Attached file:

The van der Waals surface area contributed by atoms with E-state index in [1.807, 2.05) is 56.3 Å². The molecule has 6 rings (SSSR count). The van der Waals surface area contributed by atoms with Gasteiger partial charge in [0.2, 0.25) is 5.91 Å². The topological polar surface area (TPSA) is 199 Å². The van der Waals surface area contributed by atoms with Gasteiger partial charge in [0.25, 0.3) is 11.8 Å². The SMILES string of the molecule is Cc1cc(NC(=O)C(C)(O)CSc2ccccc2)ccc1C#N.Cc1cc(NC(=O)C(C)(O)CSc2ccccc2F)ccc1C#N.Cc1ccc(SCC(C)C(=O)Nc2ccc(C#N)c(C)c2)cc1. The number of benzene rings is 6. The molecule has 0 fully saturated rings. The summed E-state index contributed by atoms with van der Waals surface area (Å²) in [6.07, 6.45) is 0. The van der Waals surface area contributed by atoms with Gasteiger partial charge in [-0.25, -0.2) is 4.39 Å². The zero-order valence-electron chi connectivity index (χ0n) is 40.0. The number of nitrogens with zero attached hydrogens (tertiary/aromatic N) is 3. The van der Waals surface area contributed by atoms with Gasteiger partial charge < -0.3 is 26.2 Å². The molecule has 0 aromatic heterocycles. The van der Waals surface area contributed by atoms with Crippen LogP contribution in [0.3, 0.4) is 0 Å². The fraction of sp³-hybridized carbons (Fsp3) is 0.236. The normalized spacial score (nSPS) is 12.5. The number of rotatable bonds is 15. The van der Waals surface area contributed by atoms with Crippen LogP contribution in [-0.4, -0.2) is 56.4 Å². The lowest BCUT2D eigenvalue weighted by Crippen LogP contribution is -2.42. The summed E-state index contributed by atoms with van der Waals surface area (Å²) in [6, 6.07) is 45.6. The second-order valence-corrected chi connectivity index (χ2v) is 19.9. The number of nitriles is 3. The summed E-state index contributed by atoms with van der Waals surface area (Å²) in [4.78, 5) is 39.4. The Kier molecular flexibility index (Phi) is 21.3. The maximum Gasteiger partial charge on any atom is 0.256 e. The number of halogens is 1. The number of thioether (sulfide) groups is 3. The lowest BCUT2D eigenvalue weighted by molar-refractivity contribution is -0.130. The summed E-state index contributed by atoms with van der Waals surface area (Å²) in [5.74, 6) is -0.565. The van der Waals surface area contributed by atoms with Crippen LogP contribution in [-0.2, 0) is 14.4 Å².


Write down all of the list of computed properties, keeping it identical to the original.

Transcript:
The van der Waals surface area contributed by atoms with E-state index in [1.807, 2.05) is 56.3 Å². The molecule has 6 rings (SSSR count). The van der Waals surface area contributed by atoms with Gasteiger partial charge in [0.2, 0.25) is 5.91 Å². The topological polar surface area (TPSA) is 199 Å². The van der Waals surface area contributed by atoms with Gasteiger partial charge in [0.25, 0.3) is 11.8 Å². The SMILES string of the molecule is Cc1cc(NC(=O)C(C)(O)CSc2ccccc2)ccc1C#N.Cc1cc(NC(=O)C(C)(O)CSc2ccccc2F)ccc1C#N.Cc1ccc(SCC(C)C(=O)Nc2ccc(C#N)c(C)c2)cc1. The number of benzene rings is 6. The molecule has 0 fully saturated rings. The summed E-state index contributed by atoms with van der Waals surface area (Å²) in [6.07, 6.45) is 0. The van der Waals surface area contributed by atoms with Gasteiger partial charge in [-0.25, -0.2) is 4.39 Å². The zero-order valence-electron chi connectivity index (χ0n) is 40.0. The number of nitrogens with zero attached hydrogens (tertiary/aromatic N) is 3. The van der Waals surface area contributed by atoms with Gasteiger partial charge < -0.3 is 26.2 Å². The molecule has 0 aromatic heterocycles. The van der Waals surface area contributed by atoms with Crippen LogP contribution in [0.3, 0.4) is 0 Å². The fraction of sp³-hybridized carbons (Fsp3) is 0.236. The normalized spacial score (nSPS) is 12.5. The number of rotatable bonds is 15. The van der Waals surface area contributed by atoms with Crippen LogP contribution in [-0.4, -0.2) is 56.4 Å². The lowest BCUT2D eigenvalue weighted by Crippen LogP contribution is -2.42. The summed E-state index contributed by atoms with van der Waals surface area (Å²) in [6, 6.07) is 45.6. The second-order valence-corrected chi connectivity index (χ2v) is 19.9. The number of nitriles is 3. The summed E-state index contributed by atoms with van der Waals surface area (Å²) in [4.78, 5) is 39.4. The Kier molecular flexibility index (Phi) is 21.3. The maximum Gasteiger partial charge on any atom is 0.256 e. The number of halogens is 1. The number of thioether (sulfide) groups is 3. The lowest BCUT2D eigenvalue weighted by molar-refractivity contribution is -0.130. The summed E-state index contributed by atoms with van der Waals surface area (Å²) in [5.74, 6) is -0.565. The van der Waals surface area contributed by atoms with Crippen LogP contribution in [-0.2, 0) is 14.4 Å².